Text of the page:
Bayer’s purchase of Monsanto will hurt farmers, consumers, opposition panel says |

Bayer’s purchase of Monsanto will hurt farmers, consumers, opposition panel says

A panel of opponents of Bayer’s purchase of Monsanto said Tuesday that the combination of the two companies will hurt farmers and consumers, and called on the Justice Department to stop the merger.

Bill Bullard, CEO of Ranchers-Cattlemen Action Legal Fund, United Stockgrowers of America (R-CALF USA) noted that the numbers of cattle, sheep and hog producers have already declined, and said the merger will further concentrate the suppliers of the seeds that farmers buy to grow animal feed and the suppliers of animal drugs.

“This merger will increase the cost of production, it will reduce innovation, it will accelerate the loss of producers,” Bullard said.

Leah Douglas, a policy analyst for the Open Markets Institute, said she believes Bayer and Monsanto will use farmers’ data to turn their companies into a platform to sell their products.

Erich Pica, president of Friends of the Earth, said he fears that the merger will reduce the number of seed suppliers available to farmers.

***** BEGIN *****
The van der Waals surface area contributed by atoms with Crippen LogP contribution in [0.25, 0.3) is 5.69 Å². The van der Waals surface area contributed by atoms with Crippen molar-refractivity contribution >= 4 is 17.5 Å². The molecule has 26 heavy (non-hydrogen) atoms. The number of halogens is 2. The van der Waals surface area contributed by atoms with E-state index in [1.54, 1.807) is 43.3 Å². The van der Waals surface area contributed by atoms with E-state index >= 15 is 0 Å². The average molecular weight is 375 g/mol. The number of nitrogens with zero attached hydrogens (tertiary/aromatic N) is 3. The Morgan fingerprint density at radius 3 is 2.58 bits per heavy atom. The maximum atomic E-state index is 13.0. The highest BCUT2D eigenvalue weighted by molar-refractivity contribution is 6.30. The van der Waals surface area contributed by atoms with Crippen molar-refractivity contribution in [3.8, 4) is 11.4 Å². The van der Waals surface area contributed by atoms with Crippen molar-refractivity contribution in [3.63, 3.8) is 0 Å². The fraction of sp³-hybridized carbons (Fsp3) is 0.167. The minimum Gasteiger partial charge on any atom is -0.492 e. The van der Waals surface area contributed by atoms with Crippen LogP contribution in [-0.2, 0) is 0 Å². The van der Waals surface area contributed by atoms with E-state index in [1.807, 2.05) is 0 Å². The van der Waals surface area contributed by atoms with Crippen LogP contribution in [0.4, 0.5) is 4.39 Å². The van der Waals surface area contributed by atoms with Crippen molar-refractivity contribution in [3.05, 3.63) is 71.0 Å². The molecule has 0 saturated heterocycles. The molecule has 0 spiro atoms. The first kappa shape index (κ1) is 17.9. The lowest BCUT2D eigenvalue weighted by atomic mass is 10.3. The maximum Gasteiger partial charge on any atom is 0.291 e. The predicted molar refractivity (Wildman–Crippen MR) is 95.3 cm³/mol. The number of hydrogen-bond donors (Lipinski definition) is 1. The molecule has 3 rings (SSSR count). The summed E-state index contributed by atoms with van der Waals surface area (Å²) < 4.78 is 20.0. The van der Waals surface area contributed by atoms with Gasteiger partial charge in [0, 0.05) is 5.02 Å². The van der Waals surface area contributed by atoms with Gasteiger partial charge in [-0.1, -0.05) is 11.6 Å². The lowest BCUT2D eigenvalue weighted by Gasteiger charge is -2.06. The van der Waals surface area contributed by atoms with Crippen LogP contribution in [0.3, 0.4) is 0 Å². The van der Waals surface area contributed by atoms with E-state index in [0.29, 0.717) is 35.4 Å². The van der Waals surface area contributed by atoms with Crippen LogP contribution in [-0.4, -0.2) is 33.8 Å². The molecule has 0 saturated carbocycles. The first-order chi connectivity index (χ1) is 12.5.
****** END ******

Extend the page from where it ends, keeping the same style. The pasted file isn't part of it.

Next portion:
“With consolidation, you are robbing farmers of choice. With the information consolidation, you are eliminating the choice to not get on the industrial treadmill,” Pica said.

Mark Cooper, director of research at the Consumer Federation of America, said, “The bundling of traits, seeds and chemicals, backed up with onerous contractual conditions, locks consumers in and competitors out. The seed/agrochemical giants manipulate patent thickets and extensions to maintain their control and write contracts that extend it beyond the patent expiration.”

Ben Burkett, a Mississippi farmer who is president of the National Family Farm Coalition, said, “This merger will almost certainly reduce the number of family farmers. Everything is being concentrated. As a farmer in the middle, what can I do?”

Members of the panel noted that President Donald Trump had criticized market concentration in his campaign, but that he also met with Monsanto and Bayer executives during the transition before he took office.

–The Hagstrom Report